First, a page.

“Operation MidnightEclipse”: Hacker Targets PAN-OS Flaw (CVE-2024-3400)

Last Friday, April 12, we discussed a new vulnerability in the PAN-OS operating system, used in Palo Alto Networks’ network gateways. At that time, the company acknowledged that the vulnerability, designated CVE-2024-3400, had been actively exploited, though detailed technical specifics were not disclosed.

Subsequently, experts from Volexity, who identified the flaw, along with specialists from Unit 42 at Palo Alto Networks, have now provided a comprehensive breakdown of both the vulnerability and the methods of its exploitation.

Reports indicate that the initial exploits of CVE-2024-3400 were recorded on March 26, weeks before its actual discovery, thus classifying it as a zero-day vulnerability.

UPSTYLE workflow

The attacks, tracked under the codename “MidnightEclipse,” are noted to be the work of an individual hacker, whose origins remain undetermined.

The vulnerability, which has received the highest criticality rating of 10 on the CVSS scale, allows unauthorized attackers to execute arbitrary code with administrative rights on Palo Alto Networks’ firewall devices. The issue affects firewalls running on PAN-OS versions 10.2, 11.0, and 11.1 with enabled GlobalProtect gateway options and telemetry collection.

The attackers exploit this vulnerability to create a cron job that, every minute, requests commands from an external server and executes them. These commands may include Python scripts that install additional malicious modules.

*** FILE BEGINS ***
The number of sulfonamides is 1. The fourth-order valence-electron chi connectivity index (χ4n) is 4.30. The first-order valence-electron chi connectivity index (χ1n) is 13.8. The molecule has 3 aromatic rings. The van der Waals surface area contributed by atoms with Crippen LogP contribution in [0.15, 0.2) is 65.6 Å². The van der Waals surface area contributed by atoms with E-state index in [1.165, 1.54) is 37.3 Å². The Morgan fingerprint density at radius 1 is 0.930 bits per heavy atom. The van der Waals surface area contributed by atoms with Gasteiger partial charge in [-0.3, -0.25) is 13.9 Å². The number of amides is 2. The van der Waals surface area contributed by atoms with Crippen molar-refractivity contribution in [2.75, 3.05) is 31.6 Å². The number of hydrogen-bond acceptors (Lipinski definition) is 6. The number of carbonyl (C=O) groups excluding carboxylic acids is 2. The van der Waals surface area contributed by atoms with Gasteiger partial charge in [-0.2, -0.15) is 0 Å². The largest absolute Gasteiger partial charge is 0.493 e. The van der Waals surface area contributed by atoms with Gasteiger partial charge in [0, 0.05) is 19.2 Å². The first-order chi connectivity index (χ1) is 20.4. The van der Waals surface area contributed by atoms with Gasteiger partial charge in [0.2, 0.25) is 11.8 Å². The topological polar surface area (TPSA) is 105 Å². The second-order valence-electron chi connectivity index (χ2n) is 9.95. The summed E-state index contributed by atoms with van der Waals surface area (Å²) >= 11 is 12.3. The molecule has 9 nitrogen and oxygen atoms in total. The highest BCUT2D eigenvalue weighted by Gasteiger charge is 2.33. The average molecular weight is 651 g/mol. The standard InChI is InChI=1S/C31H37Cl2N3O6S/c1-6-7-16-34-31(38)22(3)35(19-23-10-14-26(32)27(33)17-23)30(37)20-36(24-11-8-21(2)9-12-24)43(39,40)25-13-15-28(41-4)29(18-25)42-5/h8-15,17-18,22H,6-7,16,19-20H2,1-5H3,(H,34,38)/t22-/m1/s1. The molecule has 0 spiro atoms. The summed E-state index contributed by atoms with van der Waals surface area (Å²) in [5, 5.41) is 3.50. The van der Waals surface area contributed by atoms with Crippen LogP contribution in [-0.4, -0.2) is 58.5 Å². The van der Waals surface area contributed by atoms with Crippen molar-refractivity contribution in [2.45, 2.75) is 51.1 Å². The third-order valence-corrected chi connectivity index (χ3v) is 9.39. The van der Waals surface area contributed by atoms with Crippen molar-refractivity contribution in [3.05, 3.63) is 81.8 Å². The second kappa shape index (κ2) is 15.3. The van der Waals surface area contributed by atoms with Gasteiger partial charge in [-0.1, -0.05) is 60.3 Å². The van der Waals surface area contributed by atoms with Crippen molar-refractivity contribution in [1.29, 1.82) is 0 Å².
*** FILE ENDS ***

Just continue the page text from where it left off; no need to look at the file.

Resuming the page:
A particularly intriguing aspect of the attack is that both files used for extracting commands and recording results are legitimate files associated with the firewall:

  • /var/log/pan/sslvpn_ngx_error.log
  • /var/appweb/sslvpndocs/global-protect/portal/css/bootstrap.min.css

It is reported that the attacker deliberately makes network requests to nonexistent web pages to inject code into the web server’s error log, which is then used for further malicious activities.

Cybersecurity experts from Volexity noted that the attackers used Palo Alto firewalls to create a reverse connection, download additional tools, penetrate internal networks, and steal data. The full extent of the campaign remains unclear.

The U.S. Cybersecurity and Infrastructure Security Agency (CISA) has already added the vulnerability to its catalog of known exploited vulnerabilities, mandating federal agencies to apply necessary patches by April 19.

Previously, Palo Alto Networks planned to release fixes no later than April 14; however, at the time of this publication, the vulnerability page indicates that only some vulnerable PAN-OS releases have been patched, specifically 10.2.9-h1, 11.0.4-h1, and 11.1.2-h3. These were likely among the most prevalent, thus the company prioritized them. For an additional 15 PAN-OS releases, the approximate release dates for the fixes vary from April 15 to April 19.

In light of these events, experts recommend that organizations actively monitor for signs of lateral movement in their networks and keep an eye on the release of patches for their PAN-OS versions, updating them at the earliest opportunity.